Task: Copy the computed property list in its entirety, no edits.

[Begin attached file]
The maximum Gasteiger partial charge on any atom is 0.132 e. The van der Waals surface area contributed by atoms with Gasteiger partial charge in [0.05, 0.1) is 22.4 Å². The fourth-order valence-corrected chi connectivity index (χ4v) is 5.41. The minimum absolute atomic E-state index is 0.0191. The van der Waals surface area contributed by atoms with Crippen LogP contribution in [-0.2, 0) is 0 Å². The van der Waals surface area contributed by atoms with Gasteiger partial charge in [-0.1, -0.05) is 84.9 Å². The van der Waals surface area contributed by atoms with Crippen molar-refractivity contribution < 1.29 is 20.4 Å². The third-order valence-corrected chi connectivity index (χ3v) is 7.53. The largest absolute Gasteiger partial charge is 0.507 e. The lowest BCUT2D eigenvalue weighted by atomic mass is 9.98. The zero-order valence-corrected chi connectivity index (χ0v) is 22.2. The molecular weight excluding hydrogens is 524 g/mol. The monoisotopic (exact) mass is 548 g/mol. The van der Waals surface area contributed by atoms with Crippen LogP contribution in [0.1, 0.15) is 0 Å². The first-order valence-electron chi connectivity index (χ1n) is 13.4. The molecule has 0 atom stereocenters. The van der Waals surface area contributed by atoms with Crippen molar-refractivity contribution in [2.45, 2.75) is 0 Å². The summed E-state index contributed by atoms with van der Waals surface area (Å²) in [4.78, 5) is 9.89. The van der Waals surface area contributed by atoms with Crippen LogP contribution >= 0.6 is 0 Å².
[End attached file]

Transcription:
The maximum Gasteiger partial charge on any atom is 0.132 e. The van der Waals surface area contributed by atoms with Gasteiger partial charge in [0.05, 0.1) is 22.4 Å². The fourth-order valence-corrected chi connectivity index (χ4v) is 5.41. The minimum absolute atomic E-state index is 0.0191. The van der Waals surface area contributed by atoms with Crippen LogP contribution in [-0.2, 0) is 0 Å². The van der Waals surface area contributed by atoms with Gasteiger partial charge in [-0.1, -0.05) is 84.9 Å². The van der Waals surface area contributed by atoms with Crippen molar-refractivity contribution < 1.29 is 20.4 Å². The third-order valence-corrected chi connectivity index (χ3v) is 7.53. The largest absolute Gasteiger partial charge is 0.507 e. The lowest BCUT2D eigenvalue weighted by atomic mass is 9.98. The zero-order valence-corrected chi connectivity index (χ0v) is 22.2. The molecular weight excluding hydrogens is 524 g/mol. The monoisotopic (exact) mass is 548 g/mol. The van der Waals surface area contributed by atoms with Crippen LogP contribution in [0.1, 0.15) is 0 Å². The first-order valence-electron chi connectivity index (χ1n) is 13.4. The molecule has 0 atom stereocenters. The van der Waals surface area contributed by atoms with Crippen molar-refractivity contribution in [2.45, 2.75) is 0 Å². The summed E-state index contributed by atoms with van der Waals surface area (Å²) in [4.78, 5) is 9.89. The van der Waals surface area contributed by atoms with Crippen LogP contribution >= 0.6 is 0 Å².